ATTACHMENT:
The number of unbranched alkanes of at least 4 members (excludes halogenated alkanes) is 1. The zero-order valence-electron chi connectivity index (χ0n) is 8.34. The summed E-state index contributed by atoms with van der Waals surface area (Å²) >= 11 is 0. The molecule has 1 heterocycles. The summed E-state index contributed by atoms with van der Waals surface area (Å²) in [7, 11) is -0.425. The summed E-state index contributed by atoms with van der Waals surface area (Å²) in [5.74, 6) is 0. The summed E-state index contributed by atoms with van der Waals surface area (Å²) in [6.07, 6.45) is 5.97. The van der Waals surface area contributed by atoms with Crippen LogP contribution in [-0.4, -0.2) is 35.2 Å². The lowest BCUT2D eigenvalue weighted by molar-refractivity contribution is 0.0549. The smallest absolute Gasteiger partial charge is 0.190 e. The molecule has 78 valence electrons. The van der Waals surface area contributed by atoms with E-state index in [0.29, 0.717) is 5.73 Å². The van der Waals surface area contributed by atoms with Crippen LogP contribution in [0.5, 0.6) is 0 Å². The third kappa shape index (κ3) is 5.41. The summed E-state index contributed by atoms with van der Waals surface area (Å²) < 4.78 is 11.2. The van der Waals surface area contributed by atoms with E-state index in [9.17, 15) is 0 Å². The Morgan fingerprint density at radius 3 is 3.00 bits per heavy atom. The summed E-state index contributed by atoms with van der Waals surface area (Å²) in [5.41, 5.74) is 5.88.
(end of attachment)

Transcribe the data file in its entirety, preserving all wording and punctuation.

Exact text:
The number of unbranched alkanes of at least 4 members (excludes halogenated alkanes) is 1. The zero-order valence-electron chi connectivity index (χ0n) is 8.34. The summed E-state index contributed by atoms with van der Waals surface area (Å²) >= 11 is 0. The molecule has 1 heterocycles. The summed E-state index contributed by atoms with van der Waals surface area (Å²) in [7, 11) is -0.425. The summed E-state index contributed by atoms with van der Waals surface area (Å²) in [5.74, 6) is 0. The summed E-state index contributed by atoms with van der Waals surface area (Å²) in [6.07, 6.45) is 5.97. The van der Waals surface area contributed by atoms with Crippen LogP contribution in [-0.4, -0.2) is 35.2 Å². The lowest BCUT2D eigenvalue weighted by molar-refractivity contribution is 0.0549. The smallest absolute Gasteiger partial charge is 0.190 e. The molecule has 78 valence electrons. The van der Waals surface area contributed by atoms with E-state index in [0.29, 0.717) is 5.73 Å². The van der Waals surface area contributed by atoms with Crippen LogP contribution in [0.5, 0.6) is 0 Å². The third kappa shape index (κ3) is 5.41. The summed E-state index contributed by atoms with van der Waals surface area (Å²) < 4.78 is 11.2. The van der Waals surface area contributed by atoms with E-state index in [9.17, 15) is 0 Å². The Morgan fingerprint density at radius 3 is 3.00 bits per heavy atom. The summed E-state index contributed by atoms with van der Waals surface area (Å²) in [5.41, 5.74) is 5.88.